Trying to tie my shoes, clumsy, not able to work out
the logic of it, fumbling, as my father stands there,
his anger growing over a son who can’t even do
this simplest thing for the first time, can’t even manage
the knot to keep his shoes on—You think someone’s
going to tie your shoes for you the rest of your life?—
No, I answer, forty-five years later, tying my shoe,
hands trembling with this memory. My father
and all those years of childhood not being able to work out
how he loved me, a knot so tight it has taken all my life
I felt my lungs inflate with the onrush of scenery—air, mountains, trees, people. I thought, “This is what it is to be happy”-
Saunter into your local yoga studio and undoubtedly you will inundated with talk about – Mindfulness.
Why is this so? Primarily due to the images of relaxation, stillness, or acting in some idealistic way that mindfulness provides us in this atmosphere. Most yogi’s and mindfulness “practitioners” operate under the assumption that mindfulness, means continually being calm, serene and in control of your surrounding, even as the lady next to you in class rolls out her mat inches away from your perfectly oriented to the East sacred space. It’s because of this, that a mindfulness practice often feels as though we are failing in life, it erodes our personal sense of self-worth. Breaking News – Life is hard enough without aiming to be mindful and perfect all the damn time. Mindfulness, to me, is not a quest for perfection.
My mindfulness practice revolves around a well-known and often forgotten aspect about “life” – Life itself is deeply unpredictable. To translate the last statement into laymen terms – Life sucks most of the time, imperfection is the norm, and perfectionism will only lead you down a dark path. It’s how we live with and balance these hardships, that influences our moment-to-moment, mindful well-being. Even while practicing mindfulness, I can’t for the life of me, pay attention for an extended period of time. You know what most easily distracts me? It’s not the blonde hair or being a dude, or some new person in class … Its my own mind. I’m continually lost in my thoughts yet again, even right now. Yet, I bring myself back to the moment, even while dropping a screw fixing my bike or forgetting someones name I just met.
Many yogis’ or whatever, shroud themselves in the serious of a mindfulness practice, what’s lost is our collective sense of humor. Our minds often do what they want without us, if you can, look around during class and notice the stern faces and the concentration poured into being “mindful.” I often find myself spending an awful lot of effort aiming for something not fully attainable during class, during life. Mindfulness and a healthy dose of perfectionism only serve to make me feel worse about myself. The secret ingredient that is missing? A heartfelt smile and a sense of humility.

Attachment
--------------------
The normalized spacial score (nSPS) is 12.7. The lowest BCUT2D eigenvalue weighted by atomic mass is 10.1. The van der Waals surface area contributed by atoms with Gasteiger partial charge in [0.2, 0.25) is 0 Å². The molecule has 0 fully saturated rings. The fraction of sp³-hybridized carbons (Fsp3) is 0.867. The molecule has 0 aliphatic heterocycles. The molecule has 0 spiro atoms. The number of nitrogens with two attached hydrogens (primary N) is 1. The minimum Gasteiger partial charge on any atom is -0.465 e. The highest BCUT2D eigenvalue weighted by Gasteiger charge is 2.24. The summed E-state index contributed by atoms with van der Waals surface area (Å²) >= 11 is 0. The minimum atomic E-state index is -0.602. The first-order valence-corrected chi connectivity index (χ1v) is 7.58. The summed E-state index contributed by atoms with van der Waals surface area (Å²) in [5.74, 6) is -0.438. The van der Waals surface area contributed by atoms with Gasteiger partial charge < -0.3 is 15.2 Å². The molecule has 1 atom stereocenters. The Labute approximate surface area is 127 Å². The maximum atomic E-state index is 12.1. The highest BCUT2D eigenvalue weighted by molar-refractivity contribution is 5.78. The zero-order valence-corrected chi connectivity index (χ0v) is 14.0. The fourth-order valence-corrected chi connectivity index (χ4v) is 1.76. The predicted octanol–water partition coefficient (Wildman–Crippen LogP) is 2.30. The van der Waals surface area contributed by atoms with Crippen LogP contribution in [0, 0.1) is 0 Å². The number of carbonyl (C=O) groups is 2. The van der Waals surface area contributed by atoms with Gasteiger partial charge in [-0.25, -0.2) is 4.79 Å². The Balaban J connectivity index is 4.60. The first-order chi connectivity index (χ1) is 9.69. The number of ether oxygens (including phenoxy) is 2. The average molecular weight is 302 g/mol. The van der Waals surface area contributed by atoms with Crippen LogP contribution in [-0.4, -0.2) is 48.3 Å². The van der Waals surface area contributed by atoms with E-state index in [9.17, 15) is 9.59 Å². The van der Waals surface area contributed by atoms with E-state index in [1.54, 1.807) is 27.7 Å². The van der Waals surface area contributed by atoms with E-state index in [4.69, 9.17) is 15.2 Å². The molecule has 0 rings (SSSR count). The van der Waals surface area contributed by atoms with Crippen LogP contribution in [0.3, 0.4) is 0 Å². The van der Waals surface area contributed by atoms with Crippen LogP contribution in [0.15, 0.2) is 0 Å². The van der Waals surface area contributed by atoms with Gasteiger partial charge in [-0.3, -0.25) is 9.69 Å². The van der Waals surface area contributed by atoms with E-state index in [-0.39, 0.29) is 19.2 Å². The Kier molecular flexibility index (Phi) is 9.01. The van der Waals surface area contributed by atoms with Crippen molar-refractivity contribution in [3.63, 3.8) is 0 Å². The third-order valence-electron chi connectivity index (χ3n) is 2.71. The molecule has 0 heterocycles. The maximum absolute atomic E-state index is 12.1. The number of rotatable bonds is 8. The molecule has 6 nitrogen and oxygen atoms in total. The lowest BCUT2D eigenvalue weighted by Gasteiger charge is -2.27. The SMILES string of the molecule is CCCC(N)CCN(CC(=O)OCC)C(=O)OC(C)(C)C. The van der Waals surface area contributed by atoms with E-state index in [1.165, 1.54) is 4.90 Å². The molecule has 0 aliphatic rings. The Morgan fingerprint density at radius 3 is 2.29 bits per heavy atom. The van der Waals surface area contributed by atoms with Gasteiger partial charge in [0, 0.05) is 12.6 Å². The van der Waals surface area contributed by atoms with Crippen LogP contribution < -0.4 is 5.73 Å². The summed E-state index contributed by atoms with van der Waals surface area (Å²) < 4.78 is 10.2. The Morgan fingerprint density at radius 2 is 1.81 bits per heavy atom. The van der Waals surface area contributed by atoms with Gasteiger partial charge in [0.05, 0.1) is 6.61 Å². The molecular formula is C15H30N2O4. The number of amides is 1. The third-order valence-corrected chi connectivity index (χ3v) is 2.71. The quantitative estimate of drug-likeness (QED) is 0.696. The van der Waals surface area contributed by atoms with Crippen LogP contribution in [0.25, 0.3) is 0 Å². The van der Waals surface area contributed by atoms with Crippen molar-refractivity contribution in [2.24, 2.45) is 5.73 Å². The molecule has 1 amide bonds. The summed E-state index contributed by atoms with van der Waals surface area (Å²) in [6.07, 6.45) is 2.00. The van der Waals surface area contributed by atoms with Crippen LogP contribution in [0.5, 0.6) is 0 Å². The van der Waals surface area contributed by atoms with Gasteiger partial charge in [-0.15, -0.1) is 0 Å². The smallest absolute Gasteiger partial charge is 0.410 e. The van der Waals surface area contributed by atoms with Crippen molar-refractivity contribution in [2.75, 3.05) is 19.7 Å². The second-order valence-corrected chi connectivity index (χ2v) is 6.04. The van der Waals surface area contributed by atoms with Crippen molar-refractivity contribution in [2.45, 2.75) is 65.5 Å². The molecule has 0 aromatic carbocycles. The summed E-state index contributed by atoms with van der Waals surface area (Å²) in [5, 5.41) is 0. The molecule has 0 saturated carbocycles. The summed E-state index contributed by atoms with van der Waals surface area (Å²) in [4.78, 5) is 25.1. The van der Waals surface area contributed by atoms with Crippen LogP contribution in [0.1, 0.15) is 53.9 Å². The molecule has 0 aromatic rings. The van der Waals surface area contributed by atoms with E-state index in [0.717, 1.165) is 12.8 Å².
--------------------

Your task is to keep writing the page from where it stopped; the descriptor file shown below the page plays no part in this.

Shit happens in life, I make a mess of things a dozen or more times during the day. Mindfulness allows me to find comfort and humility in the midst of a crazy life. There’s no perfect mindfulness practice – Just you. I’m flawed and so is everyone else, but when you aim for improvement, instead of perfection? Everyone smiles.
Here the highways cross. One heads north. One heads east
and west. On the corner of the square adjacent to the
courthouse a bronze plaque marks the place where two Civil
War generals faced one another and the weaker surrendered.
A few pedestrians pass. A beauty parlor sign blinks. As I turn
to head west, I become the schoolteacher living above the
barber shop. Polishing my shoes each evening. Gazing at the
square below. In time I befriend the waitress at the cafe and
she winks as she pours my coffee. Soon people begin to
talk. And for good reason. I become so distracted I teach my
students that Cleopatra lost her head during the French
Revolution and that Leonardo perfected the railroad at the
height of the Renaissance. One day her former lover returns
from the army and creates a scene at the school. That evening
she confesses she cannot decide between us. But still we spend
one last night together. By the time I pass the grain elevators
on the edge of town I am myself again. The deep scars of love
already beginning to heal.
Nothing is so painful to the human mind as a great and sudden change-
The first step on this “journey” of mine, was simply getting to know myself once again.